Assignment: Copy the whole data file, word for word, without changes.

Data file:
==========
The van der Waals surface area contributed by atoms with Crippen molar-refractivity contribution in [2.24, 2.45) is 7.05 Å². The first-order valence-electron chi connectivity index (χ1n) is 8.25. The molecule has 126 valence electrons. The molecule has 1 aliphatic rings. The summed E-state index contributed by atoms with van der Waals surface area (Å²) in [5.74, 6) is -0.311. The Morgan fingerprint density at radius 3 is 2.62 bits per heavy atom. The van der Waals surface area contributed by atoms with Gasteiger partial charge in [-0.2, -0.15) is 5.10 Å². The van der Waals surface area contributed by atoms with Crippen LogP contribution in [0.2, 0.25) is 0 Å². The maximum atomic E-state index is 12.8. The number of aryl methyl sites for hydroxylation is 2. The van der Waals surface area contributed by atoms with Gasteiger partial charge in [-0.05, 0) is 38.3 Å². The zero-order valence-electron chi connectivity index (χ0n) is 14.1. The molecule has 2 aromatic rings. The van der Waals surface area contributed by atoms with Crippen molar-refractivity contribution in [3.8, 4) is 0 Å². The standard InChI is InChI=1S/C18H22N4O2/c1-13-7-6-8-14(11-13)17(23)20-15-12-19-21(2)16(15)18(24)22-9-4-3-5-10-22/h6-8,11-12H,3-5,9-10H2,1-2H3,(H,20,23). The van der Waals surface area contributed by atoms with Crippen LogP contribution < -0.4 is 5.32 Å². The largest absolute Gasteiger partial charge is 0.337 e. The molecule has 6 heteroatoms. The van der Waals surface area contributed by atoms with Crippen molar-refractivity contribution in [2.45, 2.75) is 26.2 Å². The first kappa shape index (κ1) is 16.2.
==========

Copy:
The van der Waals surface area contributed by atoms with Crippen molar-refractivity contribution in [2.24, 2.45) is 7.05 Å². The first-order valence-electron chi connectivity index (χ1n) is 8.25. The molecule has 126 valence electrons. The molecule has 1 aliphatic rings. The summed E-state index contributed by atoms with van der Waals surface area (Å²) in [5.74, 6) is -0.311. The Morgan fingerprint density at radius 3 is 2.62 bits per heavy atom. The van der Waals surface area contributed by atoms with Gasteiger partial charge in [-0.2, -0.15) is 5.10 Å². The van der Waals surface area contributed by atoms with Crippen LogP contribution in [0.2, 0.25) is 0 Å². The maximum atomic E-state index is 12.8. The number of aryl methyl sites for hydroxylation is 2. The van der Waals surface area contributed by atoms with Gasteiger partial charge in [-0.05, 0) is 38.3 Å². The zero-order valence-electron chi connectivity index (χ0n) is 14.1. The molecule has 2 aromatic rings. The van der Waals surface area contributed by atoms with Crippen molar-refractivity contribution in [3.8, 4) is 0 Å². The standard InChI is InChI=1S/C18H22N4O2/c1-13-7-6-8-14(11-13)17(23)20-15-12-19-21(2)16(15)18(24)22-9-4-3-5-10-22/h6-8,11-12H,3-5,9-10H2,1-2H3,(H,20,23). The van der Waals surface area contributed by atoms with Crippen LogP contribution < -0.4 is 5.32 Å². The largest absolute Gasteiger partial charge is 0.337 e. The molecule has 6 heteroatoms. The van der Waals surface area contributed by atoms with Crippen molar-refractivity contribution in [2.45, 2.75) is 26.2 Å². The first kappa shape index (κ1) is 16.2.